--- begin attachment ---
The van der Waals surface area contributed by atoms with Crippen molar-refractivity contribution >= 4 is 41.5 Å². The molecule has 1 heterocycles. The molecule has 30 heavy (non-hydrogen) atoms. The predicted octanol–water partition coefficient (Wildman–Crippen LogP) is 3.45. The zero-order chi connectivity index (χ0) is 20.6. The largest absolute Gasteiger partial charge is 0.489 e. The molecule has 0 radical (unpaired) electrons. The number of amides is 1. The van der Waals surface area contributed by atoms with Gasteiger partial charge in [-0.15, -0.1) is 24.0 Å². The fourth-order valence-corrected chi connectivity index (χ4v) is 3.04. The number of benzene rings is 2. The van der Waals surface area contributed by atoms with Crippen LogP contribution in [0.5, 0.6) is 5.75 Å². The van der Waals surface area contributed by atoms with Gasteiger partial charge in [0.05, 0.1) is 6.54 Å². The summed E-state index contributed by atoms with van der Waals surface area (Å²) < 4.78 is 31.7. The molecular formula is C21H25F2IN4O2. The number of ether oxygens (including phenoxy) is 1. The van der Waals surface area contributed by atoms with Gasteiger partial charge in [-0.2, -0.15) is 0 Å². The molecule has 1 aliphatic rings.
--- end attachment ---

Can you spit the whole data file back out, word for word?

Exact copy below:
The van der Waals surface area contributed by atoms with Crippen molar-refractivity contribution >= 4 is 41.5 Å². The molecule has 1 heterocycles. The molecule has 30 heavy (non-hydrogen) atoms. The predicted octanol–water partition coefficient (Wildman–Crippen LogP) is 3.45. The zero-order chi connectivity index (χ0) is 20.6. The largest absolute Gasteiger partial charge is 0.489 e. The molecule has 0 radical (unpaired) electrons. The number of amides is 1. The van der Waals surface area contributed by atoms with Gasteiger partial charge in [-0.15, -0.1) is 24.0 Å². The fourth-order valence-corrected chi connectivity index (χ4v) is 3.04. The number of benzene rings is 2. The van der Waals surface area contributed by atoms with Crippen LogP contribution in [0.5, 0.6) is 5.75 Å². The van der Waals surface area contributed by atoms with Gasteiger partial charge in [0.05, 0.1) is 6.54 Å². The summed E-state index contributed by atoms with van der Waals surface area (Å²) < 4.78 is 31.7. The molecular formula is C21H25F2IN4O2. The number of ether oxygens (including phenoxy) is 1. The van der Waals surface area contributed by atoms with Gasteiger partial charge in [-0.2, -0.15) is 0 Å². The molecule has 1 aliphatic rings.